# So I'm trying to differentiate an equation using implicit differentiation. I start with e:(x/y)=7x−y Now the left side of the eqn is where I'm having trouble.

So I'm trying to differentiate an equation using implicit differentiation.
I start with ${e}^{x/y}=7x-y$
Now the left side of the eqn is where I'm having trouble.
I tried to use differentiation rules for exponentials, but this is incorrect.
Here's what I tried though:
$\left({e}^{x}{\right)}^{1/y}\mathrm{ln}\left({e}^{x}\right){y}^{\prime }=7-{y}^{\prime }$
simplfied to:
$x\left({e}^{x}{\right)}^{1/y}\cdot {y}^{\prime }=RS$
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Marshall Mcpherson
I think the key thing to remember is: $y$ is a function of $x$, so $x{y}^{-1}$ is a function of $x$, call it $u\left(x\right)$: $u\left(x\right)=x{y}^{-1}$. Now the derivative of ${e}^{u\left(x\right)}$ is ${e}^{u\left(x\right)}{u}^{\prime }\left(x\right)$, so we need ${u}^{\prime }\left(x\right)=\left(x{y}^{-1}{\right)}^{\prime }={y}^{-1}-x{y}^{-2}{y}^{\prime }$. Thus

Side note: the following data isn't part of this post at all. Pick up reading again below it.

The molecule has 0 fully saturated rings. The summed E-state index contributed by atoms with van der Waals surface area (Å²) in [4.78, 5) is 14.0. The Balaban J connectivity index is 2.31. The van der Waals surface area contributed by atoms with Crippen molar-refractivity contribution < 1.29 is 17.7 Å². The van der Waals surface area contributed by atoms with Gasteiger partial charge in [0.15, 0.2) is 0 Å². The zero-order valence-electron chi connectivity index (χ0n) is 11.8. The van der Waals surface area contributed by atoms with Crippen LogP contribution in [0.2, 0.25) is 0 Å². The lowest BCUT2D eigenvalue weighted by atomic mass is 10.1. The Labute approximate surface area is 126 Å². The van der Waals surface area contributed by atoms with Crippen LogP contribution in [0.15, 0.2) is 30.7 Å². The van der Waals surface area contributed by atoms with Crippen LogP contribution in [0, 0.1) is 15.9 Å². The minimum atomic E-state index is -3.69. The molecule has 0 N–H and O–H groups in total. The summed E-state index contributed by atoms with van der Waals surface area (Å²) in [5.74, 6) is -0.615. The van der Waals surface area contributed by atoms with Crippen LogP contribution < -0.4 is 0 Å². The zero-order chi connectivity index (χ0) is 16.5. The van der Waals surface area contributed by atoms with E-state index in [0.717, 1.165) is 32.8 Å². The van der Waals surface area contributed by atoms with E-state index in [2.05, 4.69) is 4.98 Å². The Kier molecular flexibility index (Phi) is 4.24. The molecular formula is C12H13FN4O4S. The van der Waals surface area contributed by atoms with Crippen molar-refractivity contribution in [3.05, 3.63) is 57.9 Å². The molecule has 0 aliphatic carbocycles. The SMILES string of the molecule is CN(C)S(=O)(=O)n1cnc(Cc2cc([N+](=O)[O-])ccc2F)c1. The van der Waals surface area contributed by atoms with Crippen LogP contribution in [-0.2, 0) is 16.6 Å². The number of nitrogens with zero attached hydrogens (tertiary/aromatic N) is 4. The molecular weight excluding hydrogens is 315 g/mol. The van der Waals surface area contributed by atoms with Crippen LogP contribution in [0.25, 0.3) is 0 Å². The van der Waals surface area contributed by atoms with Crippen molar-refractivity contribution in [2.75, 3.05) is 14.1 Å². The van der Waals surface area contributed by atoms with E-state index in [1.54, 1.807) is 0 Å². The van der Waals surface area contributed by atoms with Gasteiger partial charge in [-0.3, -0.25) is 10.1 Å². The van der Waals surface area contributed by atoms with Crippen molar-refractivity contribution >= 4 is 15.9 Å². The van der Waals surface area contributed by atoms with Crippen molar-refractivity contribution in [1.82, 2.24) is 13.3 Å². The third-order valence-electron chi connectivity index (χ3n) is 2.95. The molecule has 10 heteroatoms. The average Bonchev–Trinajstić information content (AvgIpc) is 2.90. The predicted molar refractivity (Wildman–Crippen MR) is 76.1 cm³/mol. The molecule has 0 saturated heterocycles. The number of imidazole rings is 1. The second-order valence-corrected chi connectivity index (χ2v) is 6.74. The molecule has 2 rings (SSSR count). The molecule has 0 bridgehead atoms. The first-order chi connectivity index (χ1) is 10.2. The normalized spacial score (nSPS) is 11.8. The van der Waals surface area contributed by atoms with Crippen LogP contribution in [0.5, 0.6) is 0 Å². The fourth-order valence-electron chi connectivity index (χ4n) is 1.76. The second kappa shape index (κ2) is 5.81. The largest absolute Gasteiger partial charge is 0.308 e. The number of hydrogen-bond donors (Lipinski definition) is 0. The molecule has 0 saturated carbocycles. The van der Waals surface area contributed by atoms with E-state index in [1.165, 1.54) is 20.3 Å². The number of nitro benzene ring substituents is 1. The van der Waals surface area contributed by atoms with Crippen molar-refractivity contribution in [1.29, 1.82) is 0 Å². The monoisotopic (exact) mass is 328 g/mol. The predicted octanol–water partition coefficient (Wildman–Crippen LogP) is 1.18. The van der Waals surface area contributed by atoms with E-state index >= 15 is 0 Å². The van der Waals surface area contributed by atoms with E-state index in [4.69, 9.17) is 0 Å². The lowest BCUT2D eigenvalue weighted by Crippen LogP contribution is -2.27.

${e}^{x{y}^{-1}}\left({y}^{-1}-x{y}^{-2}{y}^{\prime }\right)=7-{y}^{\prime }$
an equation which is linear in ${y}^{\prime }$, for which we can solve using some simple algebra:
$\left(1-{e}^{x{y}^{-1}}x{y}^{-2}\right){y}^{\prime }=7-{e}^{x{y}^{-1}}{y}^{-1}$
or
${y}^{\prime }=\frac{\left(7-{e}^{x{y}^{-1}}{y}^{-1}\right)}{\left(1-{e}^{x{y}^{-1}}x{y}^{-2}\right)}=\frac{\left(7{y}^{2}-y{e}^{x{y}^{-1}}\right)}{\left({y}^{2}-x{e}^{x{y}^{-1}}\right)}$
which is about as far as we can go without knowing $y\left(x\right)$. Of course it should be remembeblack that, in deriving this formula, we have assumed that $y\left(x\right)\ne 0$ is a differentiable function of $x$.